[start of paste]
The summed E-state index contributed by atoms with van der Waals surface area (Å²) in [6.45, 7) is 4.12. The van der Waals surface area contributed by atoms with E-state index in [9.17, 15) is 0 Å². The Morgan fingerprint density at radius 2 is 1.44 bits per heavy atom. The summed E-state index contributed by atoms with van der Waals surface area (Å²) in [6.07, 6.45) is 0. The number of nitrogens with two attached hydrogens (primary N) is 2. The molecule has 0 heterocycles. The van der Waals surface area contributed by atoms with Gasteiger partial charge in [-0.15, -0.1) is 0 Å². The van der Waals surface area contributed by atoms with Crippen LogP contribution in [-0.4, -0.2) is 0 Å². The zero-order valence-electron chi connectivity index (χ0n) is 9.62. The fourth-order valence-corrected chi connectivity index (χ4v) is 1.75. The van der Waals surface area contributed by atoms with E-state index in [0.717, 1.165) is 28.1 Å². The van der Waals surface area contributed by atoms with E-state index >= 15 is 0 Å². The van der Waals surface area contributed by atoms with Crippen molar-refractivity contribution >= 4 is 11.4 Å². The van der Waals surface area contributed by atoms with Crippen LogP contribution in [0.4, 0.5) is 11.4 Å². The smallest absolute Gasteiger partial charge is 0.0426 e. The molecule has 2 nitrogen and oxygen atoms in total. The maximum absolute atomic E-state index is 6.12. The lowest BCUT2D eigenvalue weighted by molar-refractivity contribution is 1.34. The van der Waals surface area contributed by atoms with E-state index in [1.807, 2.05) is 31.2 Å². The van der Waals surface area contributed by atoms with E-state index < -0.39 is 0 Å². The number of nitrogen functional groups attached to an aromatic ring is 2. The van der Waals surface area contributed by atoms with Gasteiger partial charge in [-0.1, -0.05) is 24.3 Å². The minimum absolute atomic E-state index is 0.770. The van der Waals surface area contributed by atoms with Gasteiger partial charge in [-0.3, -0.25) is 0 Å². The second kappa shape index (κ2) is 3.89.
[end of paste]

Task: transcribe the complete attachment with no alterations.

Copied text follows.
The summed E-state index contributed by atoms with van der Waals surface area (Å²) in [6.45, 7) is 4.12. The van der Waals surface area contributed by atoms with E-state index in [9.17, 15) is 0 Å². The Morgan fingerprint density at radius 2 is 1.44 bits per heavy atom. The summed E-state index contributed by atoms with van der Waals surface area (Å²) in [6.07, 6.45) is 0. The number of nitrogens with two attached hydrogens (primary N) is 2. The molecule has 0 heterocycles. The van der Waals surface area contributed by atoms with Gasteiger partial charge in [-0.15, -0.1) is 0 Å². The van der Waals surface area contributed by atoms with Crippen LogP contribution in [-0.4, -0.2) is 0 Å². The zero-order valence-electron chi connectivity index (χ0n) is 9.62. The fourth-order valence-corrected chi connectivity index (χ4v) is 1.75. The van der Waals surface area contributed by atoms with E-state index in [0.717, 1.165) is 28.1 Å². The van der Waals surface area contributed by atoms with E-state index >= 15 is 0 Å². The van der Waals surface area contributed by atoms with Crippen molar-refractivity contribution >= 4 is 11.4 Å². The van der Waals surface area contributed by atoms with Crippen LogP contribution in [0.4, 0.5) is 11.4 Å². The smallest absolute Gasteiger partial charge is 0.0426 e. The molecule has 2 nitrogen and oxygen atoms in total. The maximum absolute atomic E-state index is 6.12. The lowest BCUT2D eigenvalue weighted by molar-refractivity contribution is 1.34. The van der Waals surface area contributed by atoms with E-state index in [1.807, 2.05) is 31.2 Å². The van der Waals surface area contributed by atoms with E-state index < -0.39 is 0 Å². The number of nitrogen functional groups attached to an aromatic ring is 2. The van der Waals surface area contributed by atoms with Gasteiger partial charge in [-0.1, -0.05) is 24.3 Å². The minimum absolute atomic E-state index is 0.770. The van der Waals surface area contributed by atoms with Gasteiger partial charge in [-0.3, -0.25) is 0 Å². The second kappa shape index (κ2) is 3.89.